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volume 1, issue 22

Today in loonygames:

New!! The Archives have been cleaned up, fead links fixed, and printable versions restored! Also, don't miss the new comments on the front page!

Livin' With The Sims: theAntiELVIS explores the wild and wacky world that is Will Wright's The Sims, asking the inevitable quesiton, "is The Sims the first step toward a virtual life where everyone is Swedish?"

Pixel Obscura: Josh Vasquez on Omikron: The Nomad Soul.

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5 Years of Doom!: Last year, on the 5th anniversary of Doom, we took a look back at how the industry has changed in its wake.

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From the Mouth of Madness:
Sequels: the Sequel (this time it's personal)

By Jason "loonyboi" Bergman

So okay, blame the increasing hardware. One reason why so many people went nuts over the concept of Doom 2000 is that they’re dying to see what the game would look like if it were developed using today’s technology. I have to admit, cynical as I am, the idea is pretty cool. Just take a look at the popularity of GLDoom and the other projects since the game’s release for proof that people are still crazy about the game. Who wouldn’t go nuts over a polygonal Cyberdemon, anyway?

What seems to be a current trend, however, are sequels that bare no resemblance whatsoever to their predecessors. I don’t care what Monolith says…Blood II has nothing to do with the original Blood (which I consider a good thing). Obviously Quake is a perfect example of the sequel sharing only a title to its original. The various Zork sequels were all great, but none of them was nearly as good as the original…and no matter what the title is, Zork: Nemesis should have been called just plain "Nemesis" since it has pretty much nothing to do with any of the other games (for better or worse).

You have to wonder just how much clout sequels actually have in the gaming industry. Does carrying a franchise’s name guarantee sales? Did Half-Life suffer because it wasn’t a sequel? It seems to be selling just fine. What about sequels to games that weren’t even a success? Battlezone currently has a sequel in the works, and that title didn’t sell especially well at all.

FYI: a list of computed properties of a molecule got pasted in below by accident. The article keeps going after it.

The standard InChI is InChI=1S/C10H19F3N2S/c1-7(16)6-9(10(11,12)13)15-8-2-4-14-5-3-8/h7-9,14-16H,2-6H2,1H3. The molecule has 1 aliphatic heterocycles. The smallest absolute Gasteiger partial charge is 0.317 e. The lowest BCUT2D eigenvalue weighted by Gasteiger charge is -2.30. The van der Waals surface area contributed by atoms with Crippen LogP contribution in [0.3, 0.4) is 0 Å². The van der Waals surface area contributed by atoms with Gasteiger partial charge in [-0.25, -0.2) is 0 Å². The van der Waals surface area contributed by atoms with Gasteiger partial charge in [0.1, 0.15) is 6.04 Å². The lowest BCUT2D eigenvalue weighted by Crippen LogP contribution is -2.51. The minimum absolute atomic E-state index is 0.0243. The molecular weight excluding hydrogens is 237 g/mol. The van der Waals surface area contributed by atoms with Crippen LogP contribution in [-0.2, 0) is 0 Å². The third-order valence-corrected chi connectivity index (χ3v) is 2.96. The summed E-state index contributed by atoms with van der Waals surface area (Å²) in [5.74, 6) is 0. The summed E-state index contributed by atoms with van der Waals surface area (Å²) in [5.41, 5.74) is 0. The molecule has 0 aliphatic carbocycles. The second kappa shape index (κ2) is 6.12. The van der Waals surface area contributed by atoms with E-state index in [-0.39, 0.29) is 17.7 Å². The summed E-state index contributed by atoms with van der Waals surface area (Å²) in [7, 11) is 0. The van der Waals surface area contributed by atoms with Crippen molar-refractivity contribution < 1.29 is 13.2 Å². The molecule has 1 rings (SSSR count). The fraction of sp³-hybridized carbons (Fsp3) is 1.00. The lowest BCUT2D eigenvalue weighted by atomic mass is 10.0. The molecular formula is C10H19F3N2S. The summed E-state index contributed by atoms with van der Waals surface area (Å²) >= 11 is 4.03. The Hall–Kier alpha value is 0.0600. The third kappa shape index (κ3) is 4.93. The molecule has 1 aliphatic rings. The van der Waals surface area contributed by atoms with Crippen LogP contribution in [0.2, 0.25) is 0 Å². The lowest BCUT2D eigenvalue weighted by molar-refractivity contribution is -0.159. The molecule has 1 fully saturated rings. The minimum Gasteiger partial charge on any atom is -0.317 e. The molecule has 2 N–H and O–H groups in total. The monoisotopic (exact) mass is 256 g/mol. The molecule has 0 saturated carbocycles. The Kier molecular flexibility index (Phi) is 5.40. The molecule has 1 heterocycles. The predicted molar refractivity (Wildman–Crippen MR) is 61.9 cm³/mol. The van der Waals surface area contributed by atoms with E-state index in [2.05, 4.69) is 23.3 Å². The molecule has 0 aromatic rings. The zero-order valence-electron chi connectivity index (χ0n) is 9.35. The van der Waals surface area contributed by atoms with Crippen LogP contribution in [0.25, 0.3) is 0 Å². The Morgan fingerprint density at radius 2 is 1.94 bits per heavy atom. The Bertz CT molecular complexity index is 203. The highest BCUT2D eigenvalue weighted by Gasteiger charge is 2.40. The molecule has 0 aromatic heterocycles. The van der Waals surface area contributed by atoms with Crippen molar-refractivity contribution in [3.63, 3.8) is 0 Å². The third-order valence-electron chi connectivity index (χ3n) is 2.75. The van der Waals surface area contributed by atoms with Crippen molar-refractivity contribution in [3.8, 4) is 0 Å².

Now there are quite a few advantages to developing a sequel. First off, anyone who liked the original is bound to like the sequel, whether it’s a similar game or not. Second, a sequel just sounds impressive. If there’s a "II" or "III" on it, then it just has to be good, right? Nobody would make a sequel to a lousy game! (Hey, we’re talking marketing here, not reality.)

My concern, however, is that people are jumping on the sequel bandwagon instead of pursuing new ideas. Like I mentioned above, Half-Life isn’t a sequel, and yet it’s a great game. But does that mean I’m dying for Half-Life 2? No, actually. Half-Life stands on its own. I’d much rather have a completely new game than an attempt to extend the story that already came to a conclusion. But, I should point out, that I don’t feel that way about every game. Half-Life stands on its own, and there really isn’t a need for a sequel…but Duke Nukem, on the other hand, simply screams for one. Duke is just such a dynamic character, that a sequel is necessary. I’d even say that Sin would do well with a sequel. Hey, I like J.C. and Blade…I’d like to see more of them.

But there’s a world of a difference between wanting to see more of those characters, and say…Civilization III, a game that’s needlessly in development. Civilization II managed to surpass the original…but does anyone expect to top that? I don’t think so. I wish them the best of luck…but I wouldn’t count on it.

My bottom line is this: sequels only really work when the story demands it. Sequels based on franchises, and the need to cash in on them (however baffling that may seem in some cases) just aren’t necessary. So to any developers out there…instead of trying to score the license to make a sequel to Pirates!, why not make an original game? Please? :)


- Jason "loonyboi" Bergman is the editor-in-chief for loonygames. He digs cartoons.


Credits: From the Mouth of Madness logo illustrated by and is © 1999 Dan Zalkus. From the Mouth of Madness is © 1999 Jason Bergman. All other content is © 1999 loonyboi productions. Unauthorized reproduction is strictly prohibited, you naughty boy, you.